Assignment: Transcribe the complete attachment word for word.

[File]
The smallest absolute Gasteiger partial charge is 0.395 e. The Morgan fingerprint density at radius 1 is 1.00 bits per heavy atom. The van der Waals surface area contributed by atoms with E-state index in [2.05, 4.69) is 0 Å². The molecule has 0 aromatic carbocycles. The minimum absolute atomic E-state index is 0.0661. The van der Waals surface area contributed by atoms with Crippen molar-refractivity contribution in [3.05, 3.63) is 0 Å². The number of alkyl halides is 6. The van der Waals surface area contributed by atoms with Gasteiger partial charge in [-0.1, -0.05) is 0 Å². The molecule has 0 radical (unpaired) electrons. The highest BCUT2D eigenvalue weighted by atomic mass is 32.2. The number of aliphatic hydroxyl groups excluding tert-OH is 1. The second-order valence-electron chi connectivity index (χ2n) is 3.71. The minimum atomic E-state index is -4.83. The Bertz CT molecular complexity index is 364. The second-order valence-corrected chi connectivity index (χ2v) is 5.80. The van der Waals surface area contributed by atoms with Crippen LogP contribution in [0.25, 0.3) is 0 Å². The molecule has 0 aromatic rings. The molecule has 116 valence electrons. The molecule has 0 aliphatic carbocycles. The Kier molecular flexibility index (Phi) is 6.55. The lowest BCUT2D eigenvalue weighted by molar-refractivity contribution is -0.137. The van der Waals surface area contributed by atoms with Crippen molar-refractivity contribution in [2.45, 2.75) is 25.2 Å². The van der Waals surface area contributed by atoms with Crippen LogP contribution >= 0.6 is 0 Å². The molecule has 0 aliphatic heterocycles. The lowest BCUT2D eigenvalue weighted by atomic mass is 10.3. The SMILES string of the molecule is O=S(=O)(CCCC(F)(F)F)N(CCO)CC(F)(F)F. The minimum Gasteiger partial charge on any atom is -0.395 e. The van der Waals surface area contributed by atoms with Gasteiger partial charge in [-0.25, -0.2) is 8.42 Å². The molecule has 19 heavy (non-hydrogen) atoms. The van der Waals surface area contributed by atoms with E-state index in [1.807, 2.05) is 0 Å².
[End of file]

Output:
The smallest absolute Gasteiger partial charge is 0.395 e. The Morgan fingerprint density at radius 1 is 1.00 bits per heavy atom. The van der Waals surface area contributed by atoms with E-state index in [2.05, 4.69) is 0 Å². The molecule has 0 aromatic carbocycles. The minimum absolute atomic E-state index is 0.0661. The van der Waals surface area contributed by atoms with Crippen molar-refractivity contribution in [3.05, 3.63) is 0 Å². The number of alkyl halides is 6. The van der Waals surface area contributed by atoms with Gasteiger partial charge in [-0.1, -0.05) is 0 Å². The molecule has 0 radical (unpaired) electrons. The highest BCUT2D eigenvalue weighted by atomic mass is 32.2. The number of aliphatic hydroxyl groups excluding tert-OH is 1. The second-order valence-electron chi connectivity index (χ2n) is 3.71. The minimum atomic E-state index is -4.83. The Bertz CT molecular complexity index is 364. The second-order valence-corrected chi connectivity index (χ2v) is 5.80. The van der Waals surface area contributed by atoms with Crippen LogP contribution in [0.25, 0.3) is 0 Å². The molecule has 0 aromatic rings. The molecule has 116 valence electrons. The molecule has 0 aliphatic carbocycles. The Kier molecular flexibility index (Phi) is 6.55. The lowest BCUT2D eigenvalue weighted by molar-refractivity contribution is -0.137. The van der Waals surface area contributed by atoms with Crippen molar-refractivity contribution in [2.45, 2.75) is 25.2 Å². The van der Waals surface area contributed by atoms with Crippen LogP contribution >= 0.6 is 0 Å². The molecule has 0 aliphatic heterocycles. The lowest BCUT2D eigenvalue weighted by atomic mass is 10.3. The SMILES string of the molecule is O=S(=O)(CCCC(F)(F)F)N(CCO)CC(F)(F)F. The minimum Gasteiger partial charge on any atom is -0.395 e. The van der Waals surface area contributed by atoms with Gasteiger partial charge in [-0.25, -0.2) is 8.42 Å². The molecule has 19 heavy (non-hydrogen) atoms. The van der Waals surface area contributed by atoms with E-state index in [1.807, 2.05) is 0 Å².